Intermediary Journeys: Tegan’s Story

I remember reading the job advert for the role at Communicourt on the Royal College of Speech and Language Therapist’s website on their job bulletin board. It felt like something just ‘clicked’, like I had found it. It was a role that involved working with people (tick), in any major city (tick), getting to travel around the UK (tick), and being a part of the fascinating courtroom environment (major tick). At that time, I was in a job I didn’t really enjoy, newly graduated, living with my parents and missing the independence of the life I had had pre-pandemic.

The long and winding road…

My path to this post was by no means linear, and although I’ve previously felt embarrassed about this, I now see that a story with twists and turns tends to be much more exciting. I first heard about speech and language therapy when I was doing my A levels. I loved the concept of the career. At this time, I was studying both German and Biology and I felt that speech therapy combined my love of science and languages perfectly.

The indecisive part of my personality got the better of me though, and I decided to keep my options open, doing a broader degree in the knowledge that I could do a speech therapy masters later on, if I fancied it. As a result, I embarked on a very fun four years at Cardiff University during which, I spent time abroad in Germany, Munich and Heidelberg.

Living in a language bubble

Learning a language will humble you. As native English speakers, many of us can waltz through life – visiting exotic destinations, sure in the knowledge that if we should shout ‘help’, someone will understand us. Being in another country and trying to speak their language tested me in so many ways, but most of all, it allowed me to appreciate how it feels to be on the outside of the bubble, looking in.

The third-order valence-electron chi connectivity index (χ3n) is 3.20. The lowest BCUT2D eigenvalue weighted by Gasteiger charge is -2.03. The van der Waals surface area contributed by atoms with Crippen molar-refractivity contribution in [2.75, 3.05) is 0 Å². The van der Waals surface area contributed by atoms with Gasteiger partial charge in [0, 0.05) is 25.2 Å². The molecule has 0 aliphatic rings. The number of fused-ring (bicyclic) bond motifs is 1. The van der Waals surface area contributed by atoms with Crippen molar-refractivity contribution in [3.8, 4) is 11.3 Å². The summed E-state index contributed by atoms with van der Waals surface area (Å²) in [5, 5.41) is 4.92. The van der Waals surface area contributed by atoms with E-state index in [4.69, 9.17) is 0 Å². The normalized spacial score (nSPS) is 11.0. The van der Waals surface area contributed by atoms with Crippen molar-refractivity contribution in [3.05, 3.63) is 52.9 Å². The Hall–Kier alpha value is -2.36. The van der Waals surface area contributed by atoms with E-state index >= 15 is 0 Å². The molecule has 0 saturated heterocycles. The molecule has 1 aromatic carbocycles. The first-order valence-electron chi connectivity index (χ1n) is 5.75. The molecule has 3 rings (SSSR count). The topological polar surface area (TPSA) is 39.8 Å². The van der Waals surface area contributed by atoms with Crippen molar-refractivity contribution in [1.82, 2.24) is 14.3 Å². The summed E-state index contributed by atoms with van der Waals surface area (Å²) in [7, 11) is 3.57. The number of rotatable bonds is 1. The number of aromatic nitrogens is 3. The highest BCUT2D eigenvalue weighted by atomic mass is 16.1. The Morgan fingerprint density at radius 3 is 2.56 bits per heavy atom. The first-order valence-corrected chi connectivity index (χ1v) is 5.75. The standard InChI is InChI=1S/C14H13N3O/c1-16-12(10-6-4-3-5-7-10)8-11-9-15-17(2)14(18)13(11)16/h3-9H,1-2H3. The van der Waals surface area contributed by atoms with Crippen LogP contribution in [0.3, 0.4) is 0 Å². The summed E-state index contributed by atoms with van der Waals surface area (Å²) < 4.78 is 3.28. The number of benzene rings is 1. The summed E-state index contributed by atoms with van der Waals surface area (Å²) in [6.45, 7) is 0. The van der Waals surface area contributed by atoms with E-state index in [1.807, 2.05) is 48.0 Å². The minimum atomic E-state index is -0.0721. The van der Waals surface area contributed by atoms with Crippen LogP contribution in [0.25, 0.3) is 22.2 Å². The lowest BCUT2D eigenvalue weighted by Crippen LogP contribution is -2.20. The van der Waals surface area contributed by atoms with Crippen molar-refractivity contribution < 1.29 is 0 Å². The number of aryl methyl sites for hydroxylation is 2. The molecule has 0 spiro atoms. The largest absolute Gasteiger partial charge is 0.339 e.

Photo by Pieter on Unsplash

I distinctly remember one very confused look I got from a professor during class I was taking, as I struggled to string together a coherent sentence that explained my point. It was clear I had not succeeded. As time went on and my linguistic abilities in German grew, I felt more confident in expressing myself and understanding what people were saying to me. I was finally inside the bubble!

Until that moment, however, I had felt a sense of loneliness. I felt nervous about the simplest things like asking for a bag with my shopping or buying a ticket on the bus. It’s these experiences that remind me of how important our role is. We are there to break down the (often convoluted and complex) language of the courtroom to ensure that our service users are inside the ‘bubble’ too.

Working with communication difficulties

When I left university, I started to think about speech therapy again and so decided to work in a school with autistic students, as well as students with Developmental Language Disorder (DLD). We had a variety of pupils with different needs, from children who only communicated using PECS boards (symbol boards) to children that could tell you all about their weekend but really struggled to play and socially interact with their peers.

I worked closely with the speech therapists in the school, participating in their therapy sessions and implementing the programmes for the children. It was through this experience that I learned the importance of your tone of voice as well as your body language. Non-verbal communication was almost as important in deescalating situations and communicating effectively as the words I used.